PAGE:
Thursday, May 28, 2009

No secrets

The Obama administration continues its war on national security, the latest front in which is an effort to declassify documents and open them up to the public.
President Barack Obama on Wednesday ordered a review of how the nation keeps and classifies its secrets and instructed his top administration officials to lean toward disclosure when they can.

Obama said he didn't want to leave documents kept secret without a clear national security-based reason.
Obama cites the need for transparency in government as the driver behind this effort, but near the end of the article appears a paragraph which I believe is at the root:
Obama aides have lamented overly aggressive classification and inconsistent restrictions. For instance, there are 107 unique markings for sensitive information and more than 130 different procedures to protect them.
This is what happens when you elect a far-left community organizer/activist with zero background in national security and foreign policy affairs as president. He brings with him to the White House like-minded people who have responsibilities thrust upon them which are completely alien to them. So rather than learn the ropes and find out why such measures are necessary, they decide to change the rules to better suit their comfort zone, consequences be damned.

Elections have consequences.

Wednesday, May 27, 2009

$100 million in perspective

My buddy Kris once again providing material I've got no time to dig for myself. Gaze upon Barack Obama's $100 million dollar budget cut and despair.

Tuesday, May 26, 2009

Paint it white

Energy Secretary Steven Chu sees a black roof, and he wants to paint it white.
US Energy Secretary Steven Chu said Tuesday the Obama administration wanted to paint roofs an energy-reflecting white, as he took part in a climate change symposium in London.

The Nobel laureate in physics called for a "new revolution" in energy generation to cut greenhouse gas emissions.

But he warned there was no silver bullet for tackling climate change, and said a range of measures should be introduced, including painting flat roofs white.
I don't get it...silver bullets work on werewolves, and the climate change "crisis" is about as real.

Map The Fallen

Sorry for the lack of posting lately, but work's been hell. So even this past three-day weekend I mostly ignored the computer, except to goof off on Twitter.

It would have been nice to have stumbled across this before Memorial Day as it would have made a good post for yesterday, but better late than never.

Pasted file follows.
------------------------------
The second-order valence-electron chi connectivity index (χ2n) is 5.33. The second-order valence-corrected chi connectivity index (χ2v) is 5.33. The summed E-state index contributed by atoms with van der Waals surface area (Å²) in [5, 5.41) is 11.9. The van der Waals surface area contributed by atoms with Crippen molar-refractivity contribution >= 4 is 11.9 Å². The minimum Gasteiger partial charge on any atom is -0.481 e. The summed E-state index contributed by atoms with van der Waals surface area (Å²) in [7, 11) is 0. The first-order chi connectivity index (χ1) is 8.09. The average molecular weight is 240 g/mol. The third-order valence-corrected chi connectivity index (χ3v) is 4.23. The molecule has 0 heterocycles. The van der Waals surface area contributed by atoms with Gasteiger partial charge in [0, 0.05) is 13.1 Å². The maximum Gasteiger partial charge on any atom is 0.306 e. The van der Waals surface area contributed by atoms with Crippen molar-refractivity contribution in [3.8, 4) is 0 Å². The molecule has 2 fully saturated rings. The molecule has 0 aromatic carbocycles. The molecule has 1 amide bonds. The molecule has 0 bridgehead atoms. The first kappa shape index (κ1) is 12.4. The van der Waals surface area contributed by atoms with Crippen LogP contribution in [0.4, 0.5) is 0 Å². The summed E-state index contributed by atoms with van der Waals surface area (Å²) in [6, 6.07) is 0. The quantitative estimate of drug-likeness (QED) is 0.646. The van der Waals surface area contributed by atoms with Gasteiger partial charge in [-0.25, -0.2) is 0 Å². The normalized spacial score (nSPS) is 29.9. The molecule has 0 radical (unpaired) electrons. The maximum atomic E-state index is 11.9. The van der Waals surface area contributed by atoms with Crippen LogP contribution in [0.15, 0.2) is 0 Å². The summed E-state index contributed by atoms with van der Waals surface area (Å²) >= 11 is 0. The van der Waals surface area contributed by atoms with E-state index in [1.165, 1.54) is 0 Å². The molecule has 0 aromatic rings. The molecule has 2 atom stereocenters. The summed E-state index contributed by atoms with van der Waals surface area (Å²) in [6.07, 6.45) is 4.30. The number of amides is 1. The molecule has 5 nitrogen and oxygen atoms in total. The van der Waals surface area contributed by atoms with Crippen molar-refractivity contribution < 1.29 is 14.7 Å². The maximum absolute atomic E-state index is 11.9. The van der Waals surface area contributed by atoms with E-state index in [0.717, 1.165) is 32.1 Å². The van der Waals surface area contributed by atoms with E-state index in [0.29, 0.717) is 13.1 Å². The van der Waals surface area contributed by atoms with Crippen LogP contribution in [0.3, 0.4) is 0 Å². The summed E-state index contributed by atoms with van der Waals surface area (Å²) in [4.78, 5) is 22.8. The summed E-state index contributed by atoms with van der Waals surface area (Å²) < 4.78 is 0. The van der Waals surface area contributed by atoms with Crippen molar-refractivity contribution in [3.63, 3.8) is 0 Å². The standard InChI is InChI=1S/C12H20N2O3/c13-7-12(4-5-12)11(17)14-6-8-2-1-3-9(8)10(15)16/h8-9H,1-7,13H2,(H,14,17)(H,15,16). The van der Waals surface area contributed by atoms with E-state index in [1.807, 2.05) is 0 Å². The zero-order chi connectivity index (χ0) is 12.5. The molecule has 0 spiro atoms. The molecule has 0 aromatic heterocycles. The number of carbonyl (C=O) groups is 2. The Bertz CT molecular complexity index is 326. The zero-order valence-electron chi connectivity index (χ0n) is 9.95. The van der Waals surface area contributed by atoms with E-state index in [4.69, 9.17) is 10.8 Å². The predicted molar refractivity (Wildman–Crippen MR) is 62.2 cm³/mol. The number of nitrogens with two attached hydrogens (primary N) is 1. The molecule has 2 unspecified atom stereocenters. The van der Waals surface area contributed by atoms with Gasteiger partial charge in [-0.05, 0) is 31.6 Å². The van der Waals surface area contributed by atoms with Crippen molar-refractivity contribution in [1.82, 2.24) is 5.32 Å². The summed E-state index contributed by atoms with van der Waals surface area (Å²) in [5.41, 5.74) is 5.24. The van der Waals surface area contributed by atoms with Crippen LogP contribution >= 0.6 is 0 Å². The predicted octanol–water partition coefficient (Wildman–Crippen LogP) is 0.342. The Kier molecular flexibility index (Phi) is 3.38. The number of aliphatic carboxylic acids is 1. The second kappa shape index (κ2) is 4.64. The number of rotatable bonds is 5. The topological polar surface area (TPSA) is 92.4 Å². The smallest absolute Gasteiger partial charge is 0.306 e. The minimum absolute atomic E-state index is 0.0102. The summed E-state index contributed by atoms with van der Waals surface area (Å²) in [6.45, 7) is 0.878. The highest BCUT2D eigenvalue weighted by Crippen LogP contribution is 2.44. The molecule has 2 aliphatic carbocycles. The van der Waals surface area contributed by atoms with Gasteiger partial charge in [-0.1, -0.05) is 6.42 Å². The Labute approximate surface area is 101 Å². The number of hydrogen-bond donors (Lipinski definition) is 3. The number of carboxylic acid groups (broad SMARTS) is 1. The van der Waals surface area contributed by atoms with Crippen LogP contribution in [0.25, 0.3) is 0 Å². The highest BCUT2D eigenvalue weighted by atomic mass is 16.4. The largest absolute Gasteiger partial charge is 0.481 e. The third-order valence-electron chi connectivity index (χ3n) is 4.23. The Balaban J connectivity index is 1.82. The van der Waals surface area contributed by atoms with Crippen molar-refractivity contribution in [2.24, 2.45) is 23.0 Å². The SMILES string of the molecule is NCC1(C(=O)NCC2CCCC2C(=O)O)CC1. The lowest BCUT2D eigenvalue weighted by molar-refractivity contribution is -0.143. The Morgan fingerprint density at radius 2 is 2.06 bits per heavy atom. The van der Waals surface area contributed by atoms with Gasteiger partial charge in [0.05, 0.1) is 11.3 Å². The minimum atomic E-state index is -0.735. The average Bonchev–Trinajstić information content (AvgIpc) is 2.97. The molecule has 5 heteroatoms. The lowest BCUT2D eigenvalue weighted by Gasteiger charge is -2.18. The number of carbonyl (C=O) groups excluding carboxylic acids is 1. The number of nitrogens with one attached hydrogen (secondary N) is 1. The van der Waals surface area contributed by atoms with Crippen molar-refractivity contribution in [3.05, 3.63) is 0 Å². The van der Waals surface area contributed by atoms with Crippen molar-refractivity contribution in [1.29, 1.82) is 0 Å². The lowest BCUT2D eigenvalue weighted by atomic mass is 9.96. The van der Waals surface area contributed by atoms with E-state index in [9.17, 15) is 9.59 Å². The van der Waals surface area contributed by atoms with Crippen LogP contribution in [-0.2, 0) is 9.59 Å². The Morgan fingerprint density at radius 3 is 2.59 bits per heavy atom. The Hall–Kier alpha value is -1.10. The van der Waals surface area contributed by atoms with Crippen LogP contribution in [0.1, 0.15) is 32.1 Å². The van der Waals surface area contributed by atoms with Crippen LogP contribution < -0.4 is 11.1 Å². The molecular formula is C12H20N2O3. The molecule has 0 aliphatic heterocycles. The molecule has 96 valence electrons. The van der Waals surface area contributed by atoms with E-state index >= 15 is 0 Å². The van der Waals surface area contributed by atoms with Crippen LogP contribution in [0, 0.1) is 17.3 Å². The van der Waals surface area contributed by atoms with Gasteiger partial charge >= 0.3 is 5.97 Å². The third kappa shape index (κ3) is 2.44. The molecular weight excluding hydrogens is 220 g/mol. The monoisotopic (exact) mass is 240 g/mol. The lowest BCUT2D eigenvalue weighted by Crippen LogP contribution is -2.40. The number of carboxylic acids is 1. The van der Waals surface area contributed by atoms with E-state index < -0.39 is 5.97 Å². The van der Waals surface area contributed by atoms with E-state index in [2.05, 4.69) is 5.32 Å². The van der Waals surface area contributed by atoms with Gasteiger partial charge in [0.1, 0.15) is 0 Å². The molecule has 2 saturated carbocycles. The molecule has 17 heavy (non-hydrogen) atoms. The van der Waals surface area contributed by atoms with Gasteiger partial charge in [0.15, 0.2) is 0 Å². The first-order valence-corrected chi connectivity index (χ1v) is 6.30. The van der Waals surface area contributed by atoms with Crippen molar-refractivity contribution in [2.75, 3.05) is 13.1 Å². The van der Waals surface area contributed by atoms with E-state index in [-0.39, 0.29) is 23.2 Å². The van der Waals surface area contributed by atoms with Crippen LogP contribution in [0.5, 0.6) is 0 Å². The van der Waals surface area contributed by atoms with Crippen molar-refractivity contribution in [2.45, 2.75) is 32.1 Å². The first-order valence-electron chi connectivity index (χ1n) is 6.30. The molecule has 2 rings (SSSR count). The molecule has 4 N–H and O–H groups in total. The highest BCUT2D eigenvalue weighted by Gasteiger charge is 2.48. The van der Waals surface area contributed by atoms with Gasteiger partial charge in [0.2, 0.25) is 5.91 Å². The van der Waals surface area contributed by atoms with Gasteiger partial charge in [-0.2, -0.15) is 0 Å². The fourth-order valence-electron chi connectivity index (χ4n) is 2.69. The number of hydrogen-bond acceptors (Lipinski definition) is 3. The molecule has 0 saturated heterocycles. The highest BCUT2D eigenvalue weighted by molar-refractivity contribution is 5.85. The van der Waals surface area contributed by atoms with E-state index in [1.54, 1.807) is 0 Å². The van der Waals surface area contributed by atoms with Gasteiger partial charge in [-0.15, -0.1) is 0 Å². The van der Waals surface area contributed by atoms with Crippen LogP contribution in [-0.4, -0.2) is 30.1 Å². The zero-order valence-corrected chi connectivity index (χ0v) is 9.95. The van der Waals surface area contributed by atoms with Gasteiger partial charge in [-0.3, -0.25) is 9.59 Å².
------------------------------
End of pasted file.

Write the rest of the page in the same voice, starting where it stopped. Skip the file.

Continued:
Google employee Sean Askay embarked on a Google Earth project to map the fallen servicemen and women from the wars in Iraq and Afghanistan. To be honest, when I first saw this my initial thought was that it might be an anti-war propaganda thing. But that definitely does NOT appear to be the case. If Mr. Askay has an agenda besides his stated one of simply honoring the fallen, it's not at all apparent.

The project is a Google Earth map overlay which represents the home of record (not always the same as hometown) of a service member and the location of their death. Clicking on one of the icons brings up information about the fallen soldier and in most cases a link to their obituary.

I haven't lost any friends or acquaintances in Iraq or Afghanistan, but I did find out that an old classmate of mine lost a son. Whether you've lost a friend or relative there or not, it's worth checking out.

A few pointers since some in the comments at the site seemed to have difficulty figuring it out...make sure you have Google Earth 5.0 or later installed, then just click on the download link at the top right of the page. It worked fine for me, but some folks in the comments say they had issues, probably related to having an older version of Google Earth.

Monday, May 25, 2009

Memorial Day

This song was used in the movie We Were Soldiers. It is sung by Joseph Kilna MacKenzie in memory of his great-grandfather, Sargent Charles Stuart MacKenzie. According to the younger MacKenzie:

Charles Stuart MacKenzie was a Sergeant in the Seaforth Highlanders. He went to fight in France during World War One and was shot in the shoulder, the military sent him home to Scotland for treatment, where the surgeon wanted to amputate his arm. He immediately refused, stating that he had to get back to his men. During his time in hospital he was asked what it was like to kill 'the hun' (as the Germans where called then). He replied what a waste of a fine body of men.

On the steps of the hospital, the last picture of him was taken in his uniform. This picture hung in his home above the fireplace. On his return to battle, he and his men were engaged in fixed bayonet combat. To the best of my knowledge, and taken from reports of the returning soldiers - one of his close friends fell, badly wounded. Charles stood his ground and fought until he was overcome and died from bayonet wounds. On that day, my Great Grandmother and my Grandmother where sitting at the fire when the picture fell from the wall. My Great Grandmother looked, and said to my Grandmother "oh, my bonnie Charlie's dead." Sure enough a few days passed, then the local policeman brought the news - that Sgt. Charles Stuart MacKenzie had been killed in action.

This same picture now hangs above my fireplace. A few years back my wife Christine died of cancer, and in my grief I looked at his picture to ask what gave him the strength to go on. It was then, in my mind, that I saw him lying on the field and wondered what his final thoughts were. The words and music just appeared into my head.

A kibbitz from Mark, crossposted from my corner of the trailer park.

Update: Awesome. Thanks for posting that, Mark.

Monday, May 18, 2009

The filthy blog tag pox

Reader Ayrdale has struck me with the Filthy Tag Pox, in which I'm supposed to post eight random things about myself, so here goes...
  • I sometimes brew my own beer.
  • One of the strangest duties I ever had in the Air Force was to fire rockets at fighter planes in flight...our own planes.
  • I've visited 22 countries outside the US.